Princeton researchers have debuted a novel way of generating and potentially controlling locomotion in tiny objects called artificial swimmers. These swimmers have sparked considerable interest for their potential applications in medicine, industry and other sectors.
Spherical in shape and sporting two tails, the Princeton swimmers — like many other artificial microswimmers — take a cue from bacteria, which rely on whip-like appendages called flagella and cilia to drive themselves through fluids. To date, scientists have tried out all sorts of impetuses for inducing tailed swimmer movement, including sound, light and magnetic fields. The Princeton swimmers, however, innovatively get their go from exposure to an electric field, leveraging a means of creating motion — known as Quincke rotation — never demonstrated before in the artificial swimming realm.
"We found something that's new in physics for locomotion generation in artificial swimmer systems," said Endao Han, a fellow in the Center for the Physics of Biological Function at Princeton University and lead author of a study describing the findings published online in the July 20 issue of the Proceedings of the National Academy of Sciences.
"What Endao and our colleagues have demonstrated in this study is beautiful physics that combines insights from a lot of different fields," said study senior author Howard Stone, the Donald R. Dixon '69 and Elizabeth W. Dixon Professor of Mechanical and Aerospace Engineering at Princeton University.
The new study builds on theoretical work led by coauthor Lailai Zhu, a former postdoc in Stone's lab at Princeton and now at the National University of Singapore. In studies published in 2019 and 2020, Zhu simulated in a computer program that spherical artificial swimmers with elastic tails should move through a medium, driven by Quincke rotation. This rotation can occur when insulating materials are submerged in a weakly conductive liquid and exposed to an electric field. The electric field, although itself steady and constant, nonetheless creates an instability that manifests as a twisting force, causing the material — usually shaped as a sphere — to rotate within the fluid. When a tail or tails are placed on the rotating sphere, the tails can bend into the helical shapes commonly relied on by bacteria to generate thrust.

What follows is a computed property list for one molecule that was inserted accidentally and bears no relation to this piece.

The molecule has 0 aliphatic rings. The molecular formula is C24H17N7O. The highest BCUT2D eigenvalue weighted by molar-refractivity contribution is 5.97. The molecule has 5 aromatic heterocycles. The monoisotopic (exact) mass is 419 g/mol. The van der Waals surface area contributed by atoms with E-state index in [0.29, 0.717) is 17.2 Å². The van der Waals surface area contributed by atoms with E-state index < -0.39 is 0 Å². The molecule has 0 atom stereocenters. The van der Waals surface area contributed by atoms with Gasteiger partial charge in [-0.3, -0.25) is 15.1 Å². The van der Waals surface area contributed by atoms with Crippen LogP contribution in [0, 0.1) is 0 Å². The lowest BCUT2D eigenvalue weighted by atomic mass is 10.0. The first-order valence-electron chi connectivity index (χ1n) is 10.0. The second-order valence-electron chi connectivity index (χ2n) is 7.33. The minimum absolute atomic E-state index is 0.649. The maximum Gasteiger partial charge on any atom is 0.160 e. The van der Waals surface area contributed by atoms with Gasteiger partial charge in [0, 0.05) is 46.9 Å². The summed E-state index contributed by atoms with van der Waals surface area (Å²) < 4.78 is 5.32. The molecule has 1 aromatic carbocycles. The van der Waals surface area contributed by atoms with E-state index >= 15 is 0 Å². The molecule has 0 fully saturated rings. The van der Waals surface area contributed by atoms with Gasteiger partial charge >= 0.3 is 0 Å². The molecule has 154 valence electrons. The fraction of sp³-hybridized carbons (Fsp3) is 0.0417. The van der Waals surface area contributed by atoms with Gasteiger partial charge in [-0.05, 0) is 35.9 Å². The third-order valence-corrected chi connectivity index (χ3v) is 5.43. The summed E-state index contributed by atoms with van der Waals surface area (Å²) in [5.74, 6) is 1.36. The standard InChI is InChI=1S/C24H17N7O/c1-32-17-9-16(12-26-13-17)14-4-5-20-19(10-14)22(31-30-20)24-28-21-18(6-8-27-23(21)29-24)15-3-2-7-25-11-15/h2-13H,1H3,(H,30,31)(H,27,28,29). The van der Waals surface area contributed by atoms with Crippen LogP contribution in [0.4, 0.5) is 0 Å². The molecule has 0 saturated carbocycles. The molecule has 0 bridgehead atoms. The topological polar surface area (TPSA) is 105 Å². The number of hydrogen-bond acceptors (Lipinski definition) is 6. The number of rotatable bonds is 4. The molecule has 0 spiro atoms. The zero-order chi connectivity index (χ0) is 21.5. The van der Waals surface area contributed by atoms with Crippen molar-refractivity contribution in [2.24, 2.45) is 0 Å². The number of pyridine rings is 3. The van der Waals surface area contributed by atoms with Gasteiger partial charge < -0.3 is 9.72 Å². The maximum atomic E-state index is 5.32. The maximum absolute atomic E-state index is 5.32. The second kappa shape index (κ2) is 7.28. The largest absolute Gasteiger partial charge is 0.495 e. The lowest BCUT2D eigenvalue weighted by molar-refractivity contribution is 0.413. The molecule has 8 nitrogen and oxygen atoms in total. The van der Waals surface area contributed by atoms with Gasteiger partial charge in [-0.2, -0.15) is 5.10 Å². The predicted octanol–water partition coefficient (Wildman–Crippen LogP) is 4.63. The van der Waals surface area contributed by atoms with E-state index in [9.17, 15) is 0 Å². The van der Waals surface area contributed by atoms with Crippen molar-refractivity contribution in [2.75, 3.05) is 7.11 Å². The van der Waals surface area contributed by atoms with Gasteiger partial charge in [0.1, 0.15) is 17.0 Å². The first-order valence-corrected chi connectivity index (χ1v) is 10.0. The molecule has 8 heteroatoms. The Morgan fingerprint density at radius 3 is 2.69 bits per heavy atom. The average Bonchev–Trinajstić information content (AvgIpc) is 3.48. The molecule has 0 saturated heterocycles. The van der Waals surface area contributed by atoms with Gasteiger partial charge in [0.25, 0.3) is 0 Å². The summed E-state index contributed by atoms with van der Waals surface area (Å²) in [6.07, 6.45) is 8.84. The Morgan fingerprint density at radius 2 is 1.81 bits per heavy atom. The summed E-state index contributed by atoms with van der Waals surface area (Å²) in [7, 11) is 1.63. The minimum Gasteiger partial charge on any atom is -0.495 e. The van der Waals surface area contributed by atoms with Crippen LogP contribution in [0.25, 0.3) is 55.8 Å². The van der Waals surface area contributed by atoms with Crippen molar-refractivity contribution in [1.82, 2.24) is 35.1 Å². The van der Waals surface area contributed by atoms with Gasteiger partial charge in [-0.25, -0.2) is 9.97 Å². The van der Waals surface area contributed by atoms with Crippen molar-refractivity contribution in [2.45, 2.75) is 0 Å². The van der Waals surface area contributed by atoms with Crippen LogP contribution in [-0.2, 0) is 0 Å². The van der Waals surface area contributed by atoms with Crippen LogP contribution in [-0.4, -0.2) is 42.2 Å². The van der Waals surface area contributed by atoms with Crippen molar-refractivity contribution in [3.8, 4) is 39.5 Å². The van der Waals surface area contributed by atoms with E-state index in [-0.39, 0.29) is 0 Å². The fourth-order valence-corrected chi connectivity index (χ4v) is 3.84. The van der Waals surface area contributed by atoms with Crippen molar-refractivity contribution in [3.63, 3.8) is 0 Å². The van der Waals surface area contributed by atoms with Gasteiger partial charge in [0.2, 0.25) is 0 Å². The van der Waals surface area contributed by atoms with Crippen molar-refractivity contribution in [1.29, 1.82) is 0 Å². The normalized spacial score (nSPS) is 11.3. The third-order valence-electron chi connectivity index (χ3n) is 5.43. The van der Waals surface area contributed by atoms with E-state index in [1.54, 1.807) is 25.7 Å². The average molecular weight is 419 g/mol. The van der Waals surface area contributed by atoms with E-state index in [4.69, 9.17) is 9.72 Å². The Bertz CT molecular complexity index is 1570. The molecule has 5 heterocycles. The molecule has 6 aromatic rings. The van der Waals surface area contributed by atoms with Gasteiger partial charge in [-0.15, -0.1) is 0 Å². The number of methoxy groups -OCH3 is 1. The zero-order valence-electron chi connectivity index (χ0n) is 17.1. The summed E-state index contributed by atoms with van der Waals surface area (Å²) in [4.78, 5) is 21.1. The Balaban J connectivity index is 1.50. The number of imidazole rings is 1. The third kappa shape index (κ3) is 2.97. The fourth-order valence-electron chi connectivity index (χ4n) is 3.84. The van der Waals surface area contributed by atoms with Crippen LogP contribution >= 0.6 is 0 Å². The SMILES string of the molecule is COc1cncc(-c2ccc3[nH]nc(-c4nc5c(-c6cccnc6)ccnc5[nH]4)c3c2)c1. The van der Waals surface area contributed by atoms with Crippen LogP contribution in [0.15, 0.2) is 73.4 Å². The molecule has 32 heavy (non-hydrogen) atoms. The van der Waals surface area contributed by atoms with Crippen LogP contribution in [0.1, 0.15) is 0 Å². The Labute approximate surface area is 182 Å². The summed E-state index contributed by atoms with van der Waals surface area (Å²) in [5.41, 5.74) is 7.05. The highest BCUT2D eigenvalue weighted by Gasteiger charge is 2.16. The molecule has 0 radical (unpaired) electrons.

This sort of motion, known as nonreciprocal motion, is necessary for microorganisms and other tiny things, natural or artificial, to travel through fluids. At human scales, basic reciprocal motion, "like the back-and-forth movement of a boat oar," said Stone, overcomes water's inertia and viscosity. Viscosity is measure of internal friction, akin to the "thickness" of a fluid. But at small scales, viscosity can prevent reciprocal motion from translating into forward motion. For microorganisms and artificial micro-swimmers, instead a corkscrew-like movement of non-reciprocal motion successfully pushes the fluid medium backwards, and thus simultaneously the swimmer forward.